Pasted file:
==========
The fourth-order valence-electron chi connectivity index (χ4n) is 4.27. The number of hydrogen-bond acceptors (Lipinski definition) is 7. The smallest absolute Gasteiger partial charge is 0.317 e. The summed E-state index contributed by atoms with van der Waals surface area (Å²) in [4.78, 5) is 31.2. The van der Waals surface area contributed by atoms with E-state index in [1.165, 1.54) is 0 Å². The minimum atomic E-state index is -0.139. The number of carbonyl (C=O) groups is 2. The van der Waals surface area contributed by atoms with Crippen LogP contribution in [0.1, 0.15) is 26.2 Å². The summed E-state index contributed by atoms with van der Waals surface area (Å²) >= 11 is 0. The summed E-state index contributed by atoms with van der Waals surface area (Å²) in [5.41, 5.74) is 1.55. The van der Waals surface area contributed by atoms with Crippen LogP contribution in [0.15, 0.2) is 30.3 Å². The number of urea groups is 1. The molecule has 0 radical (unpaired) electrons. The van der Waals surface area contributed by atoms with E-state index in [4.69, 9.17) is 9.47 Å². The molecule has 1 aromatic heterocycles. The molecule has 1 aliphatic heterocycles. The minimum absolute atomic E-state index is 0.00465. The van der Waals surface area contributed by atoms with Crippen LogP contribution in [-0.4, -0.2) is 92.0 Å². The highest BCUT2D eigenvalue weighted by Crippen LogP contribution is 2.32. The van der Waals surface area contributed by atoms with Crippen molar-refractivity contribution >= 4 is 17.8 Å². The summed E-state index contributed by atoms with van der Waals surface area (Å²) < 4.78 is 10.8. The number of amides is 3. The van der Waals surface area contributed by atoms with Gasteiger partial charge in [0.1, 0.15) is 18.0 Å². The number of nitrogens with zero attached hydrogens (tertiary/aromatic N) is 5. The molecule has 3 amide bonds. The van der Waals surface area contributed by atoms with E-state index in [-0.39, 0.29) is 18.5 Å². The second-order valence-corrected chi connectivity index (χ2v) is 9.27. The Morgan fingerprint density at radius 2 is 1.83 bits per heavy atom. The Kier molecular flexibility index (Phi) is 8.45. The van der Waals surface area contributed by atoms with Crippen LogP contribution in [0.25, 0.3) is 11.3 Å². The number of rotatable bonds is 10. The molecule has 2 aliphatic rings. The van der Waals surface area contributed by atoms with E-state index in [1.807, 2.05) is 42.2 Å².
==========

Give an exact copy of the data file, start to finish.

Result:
The fourth-order valence-electron chi connectivity index (χ4n) is 4.27. The number of hydrogen-bond acceptors (Lipinski definition) is 7. The smallest absolute Gasteiger partial charge is 0.317 e. The summed E-state index contributed by atoms with van der Waals surface area (Å²) in [4.78, 5) is 31.2. The van der Waals surface area contributed by atoms with E-state index in [1.165, 1.54) is 0 Å². The minimum atomic E-state index is -0.139. The number of carbonyl (C=O) groups is 2. The van der Waals surface area contributed by atoms with Crippen LogP contribution in [0.1, 0.15) is 26.2 Å². The summed E-state index contributed by atoms with van der Waals surface area (Å²) >= 11 is 0. The summed E-state index contributed by atoms with van der Waals surface area (Å²) in [5.41, 5.74) is 1.55. The van der Waals surface area contributed by atoms with Crippen LogP contribution in [0.15, 0.2) is 30.3 Å². The number of urea groups is 1. The molecule has 0 radical (unpaired) electrons. The van der Waals surface area contributed by atoms with E-state index in [4.69, 9.17) is 9.47 Å². The molecule has 1 aromatic heterocycles. The molecule has 1 aliphatic heterocycles. The minimum absolute atomic E-state index is 0.00465. The van der Waals surface area contributed by atoms with Crippen LogP contribution in [-0.4, -0.2) is 92.0 Å². The highest BCUT2D eigenvalue weighted by Crippen LogP contribution is 2.32. The van der Waals surface area contributed by atoms with Crippen molar-refractivity contribution >= 4 is 17.8 Å². The summed E-state index contributed by atoms with van der Waals surface area (Å²) < 4.78 is 10.8. The number of amides is 3. The van der Waals surface area contributed by atoms with Gasteiger partial charge in [0.1, 0.15) is 18.0 Å². The number of nitrogens with zero attached hydrogens (tertiary/aromatic N) is 5. The molecule has 3 amide bonds. The van der Waals surface area contributed by atoms with E-state index in [-0.39, 0.29) is 18.5 Å². The second-order valence-corrected chi connectivity index (χ2v) is 9.27. The Morgan fingerprint density at radius 2 is 1.83 bits per heavy atom. The Kier molecular flexibility index (Phi) is 8.45. The van der Waals surface area contributed by atoms with Crippen LogP contribution in [0.25, 0.3) is 11.3 Å². The number of rotatable bonds is 10. The molecule has 2 aliphatic rings. The van der Waals surface area contributed by atoms with E-state index in [1.807, 2.05) is 42.2 Å².